(CNN) -- Where is Malaysia Airlines Flight 370 and the 239 people on board?
There were still more questions than answers Thursday as U.S. officials said investigators will start combing the Indian Ocean as they look for the missing aircraft.
Why would authorities expand their search rather than narrowing it?
New information, U.S. officials said, indicates the missing airplane could have flown for several hours beyond the last transponder reading.
Malaysian authorities believe they have several "pings" from the airliner's service data system, known as ACARS, transmitted to satellites in the four to five hours after the last transponder signal, suggesting the plane flew to the Indian Ocean, a senior U.S. official told CNN.
That information -- combined with known radar data and knowledge of fuel range -- leads officials to believe the plane may have made it to that ocean, which is in the opposite direction of the plane's original route, northeast from Kuala Lumpur, Malaysia, to Bejing.
"There is probably a significant likelihood" that the aircraft is now on the bottom of the Indian Ocean, a U.S. official told CNN, citing information Malaysia has shared with the United States.
It's the latest twist in a case that's baffled investigators and grabbed global attention for days since the plane disappeared early last Saturday morning. Information about the missing flight has been hard to come by, and numerous leads have been revealed by some officials only to be debunked by others hours later.
The new information led to a decision to move a U.S. destroyer, the USS Kidd, into the Indian Ocean to begin searching that area, the official said.
The destroyer is now on its way there at the request of the Malaysian government, Cmdr. William Marks of the U.S. 7th Fleet told CNN Thursday.
"We're not out here freelancing, and it's not just something the U.S. Navy thinks and no one else," Marks said. "So this was by request of the Malaysian government. They asked the Navy to move our ship to the west into the Strait of Malacca. ... It is coordinated, but certain ships and aircraft stay in the east, and some go to the west. And we're moving to the west."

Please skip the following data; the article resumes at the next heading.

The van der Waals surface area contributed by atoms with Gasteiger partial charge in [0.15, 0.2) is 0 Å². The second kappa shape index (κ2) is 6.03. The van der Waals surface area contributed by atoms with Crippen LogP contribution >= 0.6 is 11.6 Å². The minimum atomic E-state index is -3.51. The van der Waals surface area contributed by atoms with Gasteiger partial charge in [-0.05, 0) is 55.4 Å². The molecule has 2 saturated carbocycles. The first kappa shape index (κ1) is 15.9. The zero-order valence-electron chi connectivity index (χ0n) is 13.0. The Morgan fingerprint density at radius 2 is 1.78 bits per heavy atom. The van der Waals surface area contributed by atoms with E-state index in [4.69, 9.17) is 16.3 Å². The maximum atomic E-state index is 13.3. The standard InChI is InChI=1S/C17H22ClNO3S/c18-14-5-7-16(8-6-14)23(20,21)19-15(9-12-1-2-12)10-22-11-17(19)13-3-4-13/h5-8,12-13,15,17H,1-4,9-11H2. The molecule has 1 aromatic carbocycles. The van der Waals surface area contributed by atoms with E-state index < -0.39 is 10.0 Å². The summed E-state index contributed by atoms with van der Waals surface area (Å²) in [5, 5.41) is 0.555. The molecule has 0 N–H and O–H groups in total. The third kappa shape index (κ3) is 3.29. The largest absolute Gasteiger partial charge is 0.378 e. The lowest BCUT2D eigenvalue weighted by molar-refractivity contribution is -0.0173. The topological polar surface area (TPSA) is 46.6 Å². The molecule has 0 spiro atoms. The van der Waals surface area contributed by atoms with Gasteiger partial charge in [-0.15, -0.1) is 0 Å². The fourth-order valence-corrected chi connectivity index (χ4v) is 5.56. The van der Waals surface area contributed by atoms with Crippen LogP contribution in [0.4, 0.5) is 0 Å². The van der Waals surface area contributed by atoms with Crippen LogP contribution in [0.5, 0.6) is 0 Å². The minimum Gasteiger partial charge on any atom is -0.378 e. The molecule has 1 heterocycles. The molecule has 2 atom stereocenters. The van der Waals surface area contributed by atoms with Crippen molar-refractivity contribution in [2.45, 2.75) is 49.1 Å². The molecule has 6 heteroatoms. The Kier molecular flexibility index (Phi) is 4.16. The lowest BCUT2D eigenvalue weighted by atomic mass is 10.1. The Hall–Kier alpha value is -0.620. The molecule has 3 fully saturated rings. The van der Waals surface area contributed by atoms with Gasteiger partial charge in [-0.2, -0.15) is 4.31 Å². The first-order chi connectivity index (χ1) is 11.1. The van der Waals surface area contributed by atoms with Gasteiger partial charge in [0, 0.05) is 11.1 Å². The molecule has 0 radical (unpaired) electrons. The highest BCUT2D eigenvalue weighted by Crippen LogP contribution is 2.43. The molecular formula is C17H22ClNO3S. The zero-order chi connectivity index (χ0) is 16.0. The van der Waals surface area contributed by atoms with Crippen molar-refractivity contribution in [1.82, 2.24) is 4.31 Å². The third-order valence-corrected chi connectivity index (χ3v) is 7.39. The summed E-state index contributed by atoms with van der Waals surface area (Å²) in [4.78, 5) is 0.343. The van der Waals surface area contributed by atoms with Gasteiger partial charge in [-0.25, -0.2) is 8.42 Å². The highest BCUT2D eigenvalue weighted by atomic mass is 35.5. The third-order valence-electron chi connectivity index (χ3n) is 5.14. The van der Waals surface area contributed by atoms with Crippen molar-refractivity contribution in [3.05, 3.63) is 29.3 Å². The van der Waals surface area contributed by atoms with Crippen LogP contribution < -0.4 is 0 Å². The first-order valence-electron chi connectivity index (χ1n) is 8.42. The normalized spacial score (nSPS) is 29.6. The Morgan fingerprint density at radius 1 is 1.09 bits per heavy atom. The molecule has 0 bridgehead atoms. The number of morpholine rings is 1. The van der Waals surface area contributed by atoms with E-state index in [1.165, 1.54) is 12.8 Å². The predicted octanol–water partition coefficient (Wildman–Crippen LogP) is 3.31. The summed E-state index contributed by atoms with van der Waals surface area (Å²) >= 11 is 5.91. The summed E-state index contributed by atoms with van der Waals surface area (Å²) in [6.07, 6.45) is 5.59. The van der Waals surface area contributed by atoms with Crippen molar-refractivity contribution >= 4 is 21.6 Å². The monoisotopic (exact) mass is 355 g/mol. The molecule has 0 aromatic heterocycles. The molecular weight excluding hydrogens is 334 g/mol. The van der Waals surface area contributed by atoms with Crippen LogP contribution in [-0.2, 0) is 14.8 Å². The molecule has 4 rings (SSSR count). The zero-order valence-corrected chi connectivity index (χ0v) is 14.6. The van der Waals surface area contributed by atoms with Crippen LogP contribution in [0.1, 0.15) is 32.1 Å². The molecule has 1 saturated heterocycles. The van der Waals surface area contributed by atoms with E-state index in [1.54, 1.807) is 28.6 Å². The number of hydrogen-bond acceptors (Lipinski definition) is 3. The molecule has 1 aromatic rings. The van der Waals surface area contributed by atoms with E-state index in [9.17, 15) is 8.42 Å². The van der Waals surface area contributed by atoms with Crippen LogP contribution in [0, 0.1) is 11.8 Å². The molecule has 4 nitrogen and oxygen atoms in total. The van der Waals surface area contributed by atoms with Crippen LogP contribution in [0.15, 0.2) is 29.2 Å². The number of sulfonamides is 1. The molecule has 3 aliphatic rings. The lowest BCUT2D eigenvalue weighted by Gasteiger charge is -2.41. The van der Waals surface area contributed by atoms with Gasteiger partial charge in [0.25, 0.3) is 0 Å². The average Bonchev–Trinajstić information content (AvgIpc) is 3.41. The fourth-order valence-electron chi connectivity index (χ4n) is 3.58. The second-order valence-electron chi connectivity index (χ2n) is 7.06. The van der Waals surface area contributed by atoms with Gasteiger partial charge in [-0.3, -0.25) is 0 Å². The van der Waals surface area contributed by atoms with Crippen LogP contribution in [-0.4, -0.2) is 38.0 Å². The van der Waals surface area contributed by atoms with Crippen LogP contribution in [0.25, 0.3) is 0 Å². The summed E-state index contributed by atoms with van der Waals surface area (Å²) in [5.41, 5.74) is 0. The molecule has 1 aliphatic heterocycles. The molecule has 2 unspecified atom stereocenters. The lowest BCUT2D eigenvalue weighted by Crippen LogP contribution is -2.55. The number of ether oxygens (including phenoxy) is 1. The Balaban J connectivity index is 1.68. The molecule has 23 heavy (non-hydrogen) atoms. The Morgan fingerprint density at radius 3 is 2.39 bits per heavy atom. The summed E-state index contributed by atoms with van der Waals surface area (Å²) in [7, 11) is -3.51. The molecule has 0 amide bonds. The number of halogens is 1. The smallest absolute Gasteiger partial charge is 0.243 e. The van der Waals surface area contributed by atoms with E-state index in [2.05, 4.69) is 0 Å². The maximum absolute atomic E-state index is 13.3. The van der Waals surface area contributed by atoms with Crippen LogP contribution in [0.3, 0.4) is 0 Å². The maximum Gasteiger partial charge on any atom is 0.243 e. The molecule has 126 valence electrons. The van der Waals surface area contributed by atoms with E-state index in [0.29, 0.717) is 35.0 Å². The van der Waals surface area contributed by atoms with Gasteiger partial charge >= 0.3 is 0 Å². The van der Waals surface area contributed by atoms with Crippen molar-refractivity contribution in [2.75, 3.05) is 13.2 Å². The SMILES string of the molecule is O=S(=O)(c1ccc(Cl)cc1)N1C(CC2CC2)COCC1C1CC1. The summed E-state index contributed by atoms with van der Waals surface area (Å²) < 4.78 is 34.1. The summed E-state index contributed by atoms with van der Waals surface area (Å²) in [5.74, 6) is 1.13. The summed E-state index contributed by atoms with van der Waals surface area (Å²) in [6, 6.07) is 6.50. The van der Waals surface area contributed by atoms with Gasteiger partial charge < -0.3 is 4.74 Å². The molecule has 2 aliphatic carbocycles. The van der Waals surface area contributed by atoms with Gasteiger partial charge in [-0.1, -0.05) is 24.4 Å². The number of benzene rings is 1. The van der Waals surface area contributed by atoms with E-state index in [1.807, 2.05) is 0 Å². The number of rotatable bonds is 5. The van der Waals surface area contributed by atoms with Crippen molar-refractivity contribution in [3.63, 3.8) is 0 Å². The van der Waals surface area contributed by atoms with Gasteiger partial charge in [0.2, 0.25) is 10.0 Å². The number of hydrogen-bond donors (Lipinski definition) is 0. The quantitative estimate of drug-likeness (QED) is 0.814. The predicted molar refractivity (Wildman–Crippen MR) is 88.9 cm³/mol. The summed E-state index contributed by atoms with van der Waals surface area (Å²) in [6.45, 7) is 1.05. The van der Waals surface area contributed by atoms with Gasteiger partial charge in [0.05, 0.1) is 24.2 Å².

It won't be easy to search such a wide area, he said. Moving into the Indian Ocean, Marks said, is like going "from a chess board to a football field."
"It's a completely new game. ... Now we have to come up with a new strategy, new tactics," he said.
Analysts from U.S. intelligence, the Federal Aviation Administration and the National Transportation Safety Board have concluded that the pings likely came from the missing aircraft, the senior U.S. official said.
There is reason to believe the plane flew for four hours, officials said, but there is no specific indication where the plane actually is.
Multiple bursts of data were received indicating the plane was flying over the Indian Ocean, the senior U.S. official told CNN.
But there's another confusing twist. An emergency beacon that would have sent data upon impact apparently did not go off, the official said. The beacons, known as Emergency Locator Transmitters, activate automatically upon immersion in fresh or salt water, but must remain on the surface for a distress signal to transmit.
The failure of the beacon to activate could mean that the plane didn't crash, that the transmitter malfunctioned, or that it's underwater somewhere.
Mary Schiavo, former inspector general for the U.S. Department of Transportation, said even though it's unclear how accurate the latest information is, authorities have no choice but to pursue it.
"Well I think basically given that there is some information -- how reliable or not -- we have to respond," she said. "There is no way we cannot follow up on this lead. It would be inhumane. And it might turn out to be just the lead we need. ... There isn't much, but I think we have to do it."